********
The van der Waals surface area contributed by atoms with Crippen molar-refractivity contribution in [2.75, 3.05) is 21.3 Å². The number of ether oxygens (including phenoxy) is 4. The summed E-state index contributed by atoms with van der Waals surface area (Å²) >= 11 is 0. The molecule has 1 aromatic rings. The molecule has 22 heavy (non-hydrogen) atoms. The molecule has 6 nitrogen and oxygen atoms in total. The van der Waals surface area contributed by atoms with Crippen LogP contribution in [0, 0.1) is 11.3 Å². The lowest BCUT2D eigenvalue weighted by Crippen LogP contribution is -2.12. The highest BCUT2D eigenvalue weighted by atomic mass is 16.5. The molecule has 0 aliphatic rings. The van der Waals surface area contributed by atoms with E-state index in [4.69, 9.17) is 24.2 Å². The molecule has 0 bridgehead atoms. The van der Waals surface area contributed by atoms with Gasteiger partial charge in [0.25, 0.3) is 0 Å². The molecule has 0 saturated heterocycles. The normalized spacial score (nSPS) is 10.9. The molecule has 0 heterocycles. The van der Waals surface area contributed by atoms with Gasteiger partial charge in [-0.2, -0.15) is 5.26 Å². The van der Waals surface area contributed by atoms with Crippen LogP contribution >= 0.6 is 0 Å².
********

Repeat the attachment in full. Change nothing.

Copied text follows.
The van der Waals surface area contributed by atoms with Crippen molar-refractivity contribution in [2.75, 3.05) is 21.3 Å². The number of ether oxygens (including phenoxy) is 4. The summed E-state index contributed by atoms with van der Waals surface area (Å²) >= 11 is 0. The molecule has 1 aromatic rings. The molecule has 22 heavy (non-hydrogen) atoms. The molecule has 6 nitrogen and oxygen atoms in total. The van der Waals surface area contributed by atoms with Crippen LogP contribution in [0, 0.1) is 11.3 Å². The lowest BCUT2D eigenvalue weighted by Crippen LogP contribution is -2.12. The highest BCUT2D eigenvalue weighted by atomic mass is 16.5. The molecule has 0 aliphatic rings. The van der Waals surface area contributed by atoms with E-state index in [4.69, 9.17) is 24.2 Å². The molecule has 0 bridgehead atoms. The van der Waals surface area contributed by atoms with Gasteiger partial charge in [0.25, 0.3) is 0 Å². The molecule has 0 saturated heterocycles. The normalized spacial score (nSPS) is 10.9. The molecule has 0 heterocycles. The van der Waals surface area contributed by atoms with Gasteiger partial charge in [-0.2, -0.15) is 5.26 Å². The van der Waals surface area contributed by atoms with Crippen LogP contribution >= 0.6 is 0 Å².